With enough practice one can eventually achieve"reasonable" results in terms of making an electrical and mechanical contact with most solder-less plug solutions available today.
    Getting back to your question: The "Cons" then, as a result of the above factors, are a limitation placed on sound quality and ultimate reliability.
    For some, these cons are outweigh against the pros of a solder-less cable system being cheap and easy.
    The Monorail is an opportunity to exceed the sound quality in these applications while matching the reliability conditions. Easy? The Monorail is equivalent in the amount of initial frustration presented, but anyone already familiar with putting together solder-less cables will find The Monorail no easier or more difficult than the alternatives. Cheap? Not exactly but the delta (increase) over wiring a rack or pedal board with The Monorail instead of other cable options is far less than what you will pay for a couple of plugs. Read that previous sentence once more.

    Q) Why does The Monorail have an outer diameter of exactly 0.155"? Was this chosen at random?
    A) This number was chosen primarily because it is small. The cable can be used where space is a premium. The fact it is 0.155" also means it is backwards compatible with the most popular solder-less plugs on the market today. Some plugs may require a bit more finessing than others in order to attain the best results possible.
    Whichever plugs you decide to futz with, any extra amount of fussing required to use your particular favorite will be rewarded with superior sound.

    Q) What am I trying to accomplish with a solder-less connection?
    A) Here's how it works. The various plugs out there have a hole you stick the cable in. At the bottom of this hole is an inverted needle which presses alongside the center conductor to make the positive contact with the plug's tip. Then a screw gets tightened on the side of the plug body until it cuts through the outer jacket and touches the shield to make the ground connection. Sounds pretty simple right? Well it is with some practice. You also need a nice clean cut that leaves the cable as round as possible. You may find yourself making three our four attempts before nailing a nice connection, but don't feel bad. You are not alone.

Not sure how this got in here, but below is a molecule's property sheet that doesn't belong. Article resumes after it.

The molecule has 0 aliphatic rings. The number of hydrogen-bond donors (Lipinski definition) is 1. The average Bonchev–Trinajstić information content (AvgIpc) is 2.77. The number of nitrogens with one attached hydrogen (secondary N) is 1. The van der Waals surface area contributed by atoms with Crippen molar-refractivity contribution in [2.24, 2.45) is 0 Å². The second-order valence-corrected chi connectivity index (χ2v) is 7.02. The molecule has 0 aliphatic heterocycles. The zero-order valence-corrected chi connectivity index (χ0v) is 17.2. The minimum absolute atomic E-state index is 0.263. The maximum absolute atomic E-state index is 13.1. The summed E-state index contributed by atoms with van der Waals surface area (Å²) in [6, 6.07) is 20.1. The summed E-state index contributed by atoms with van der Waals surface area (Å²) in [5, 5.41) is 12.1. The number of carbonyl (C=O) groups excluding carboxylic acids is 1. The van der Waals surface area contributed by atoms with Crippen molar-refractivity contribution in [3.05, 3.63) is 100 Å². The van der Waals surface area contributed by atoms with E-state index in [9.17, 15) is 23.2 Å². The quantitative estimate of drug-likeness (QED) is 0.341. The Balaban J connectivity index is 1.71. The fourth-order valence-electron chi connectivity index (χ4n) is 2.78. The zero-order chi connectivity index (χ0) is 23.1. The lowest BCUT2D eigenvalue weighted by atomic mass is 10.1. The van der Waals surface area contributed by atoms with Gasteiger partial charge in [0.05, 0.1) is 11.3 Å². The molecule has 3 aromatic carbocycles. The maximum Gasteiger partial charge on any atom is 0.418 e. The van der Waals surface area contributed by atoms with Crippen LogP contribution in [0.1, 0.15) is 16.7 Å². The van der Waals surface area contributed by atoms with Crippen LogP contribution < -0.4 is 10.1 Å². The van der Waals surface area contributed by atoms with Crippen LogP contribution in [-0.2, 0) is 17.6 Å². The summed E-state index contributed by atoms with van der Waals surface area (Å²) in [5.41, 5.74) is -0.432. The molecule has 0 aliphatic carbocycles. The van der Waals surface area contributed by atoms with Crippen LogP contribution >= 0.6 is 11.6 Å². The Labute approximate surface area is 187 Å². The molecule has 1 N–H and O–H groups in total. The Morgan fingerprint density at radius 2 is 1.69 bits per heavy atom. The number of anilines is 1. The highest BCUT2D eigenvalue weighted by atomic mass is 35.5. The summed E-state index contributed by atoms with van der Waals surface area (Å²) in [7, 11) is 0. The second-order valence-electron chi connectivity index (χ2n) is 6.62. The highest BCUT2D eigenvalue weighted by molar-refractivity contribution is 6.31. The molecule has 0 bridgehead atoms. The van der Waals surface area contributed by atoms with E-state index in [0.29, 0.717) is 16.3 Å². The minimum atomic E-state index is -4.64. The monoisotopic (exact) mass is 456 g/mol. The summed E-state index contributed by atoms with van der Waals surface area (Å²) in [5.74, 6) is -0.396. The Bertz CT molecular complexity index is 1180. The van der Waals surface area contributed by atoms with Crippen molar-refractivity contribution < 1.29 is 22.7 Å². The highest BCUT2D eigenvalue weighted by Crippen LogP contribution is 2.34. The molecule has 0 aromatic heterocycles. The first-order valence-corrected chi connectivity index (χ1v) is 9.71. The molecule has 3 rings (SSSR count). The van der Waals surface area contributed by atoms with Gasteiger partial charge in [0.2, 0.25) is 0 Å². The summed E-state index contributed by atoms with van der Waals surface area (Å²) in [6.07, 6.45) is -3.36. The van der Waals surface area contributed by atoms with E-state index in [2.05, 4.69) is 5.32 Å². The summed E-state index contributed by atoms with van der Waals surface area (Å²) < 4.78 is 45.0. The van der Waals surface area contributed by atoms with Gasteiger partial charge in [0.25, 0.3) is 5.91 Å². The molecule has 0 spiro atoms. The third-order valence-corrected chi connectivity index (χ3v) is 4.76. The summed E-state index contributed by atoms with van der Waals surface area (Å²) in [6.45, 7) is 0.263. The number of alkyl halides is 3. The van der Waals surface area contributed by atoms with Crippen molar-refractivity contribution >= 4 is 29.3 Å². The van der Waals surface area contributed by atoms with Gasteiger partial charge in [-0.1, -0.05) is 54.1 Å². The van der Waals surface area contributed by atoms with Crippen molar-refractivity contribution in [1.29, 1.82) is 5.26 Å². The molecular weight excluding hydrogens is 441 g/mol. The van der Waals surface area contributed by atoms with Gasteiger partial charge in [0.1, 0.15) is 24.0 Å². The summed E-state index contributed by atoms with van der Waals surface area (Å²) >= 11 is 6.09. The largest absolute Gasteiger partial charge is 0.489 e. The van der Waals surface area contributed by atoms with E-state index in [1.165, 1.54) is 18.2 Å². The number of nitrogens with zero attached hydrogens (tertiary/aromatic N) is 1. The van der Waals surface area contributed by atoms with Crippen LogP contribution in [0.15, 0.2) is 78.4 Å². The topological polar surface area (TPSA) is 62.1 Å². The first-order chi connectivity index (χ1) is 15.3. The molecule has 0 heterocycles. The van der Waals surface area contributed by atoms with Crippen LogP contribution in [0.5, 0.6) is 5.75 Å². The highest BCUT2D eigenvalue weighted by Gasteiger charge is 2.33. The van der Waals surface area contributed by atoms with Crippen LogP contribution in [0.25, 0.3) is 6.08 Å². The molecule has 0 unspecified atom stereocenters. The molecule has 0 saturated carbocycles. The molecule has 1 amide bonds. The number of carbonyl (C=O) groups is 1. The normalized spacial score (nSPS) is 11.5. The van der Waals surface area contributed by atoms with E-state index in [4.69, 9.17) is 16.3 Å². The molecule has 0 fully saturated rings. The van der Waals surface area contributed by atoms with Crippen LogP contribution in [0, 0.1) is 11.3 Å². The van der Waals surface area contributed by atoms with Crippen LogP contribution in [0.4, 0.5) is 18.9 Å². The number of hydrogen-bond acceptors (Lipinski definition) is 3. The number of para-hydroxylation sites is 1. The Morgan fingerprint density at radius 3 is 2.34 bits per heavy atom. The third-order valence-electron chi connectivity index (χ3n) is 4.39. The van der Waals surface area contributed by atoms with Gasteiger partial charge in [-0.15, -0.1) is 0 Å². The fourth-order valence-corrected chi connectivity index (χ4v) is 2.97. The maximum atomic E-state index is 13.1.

If you can't get a nice cut after 2 or 3 tries you are using the wrong tool. Put the scissors away and try something else. Once you've got that clean cut, make sure the ground screw is fully backed out of the way. If it hits the cable as you push it in, you will be starting over.
    Since a picture is worth a thousand words, here's a look at a nice clean cut of the Monorail and another popular cable:

    [​IMG]

    The objective and technique are the same. It's just that with the Monorail you will be pushing the needle against a larger center conductor drawn from IGL copper. With other cables it will be smaller strands of tough-pitch or tin-plated copper.
    Screw out of the way? Great. firmly hold the cable and slide it into the hole until you feel resistance. That's usually the needle kissing the conductor. We want more than a kiss, so press the cable in enough to overcome that resistance. You should feel the cable move in about another 3mm. Not much we can do about the size of your needle. Just move on.

    Here's a picture to show you what should be going on inside the plug:

    [​IMG]



    Once that's in place, you screw down the screw on the side of the plug (or in the case of some right-angle plugs you bend the cable down whilst keeping forward pressure on the needle and screw down the end-cap).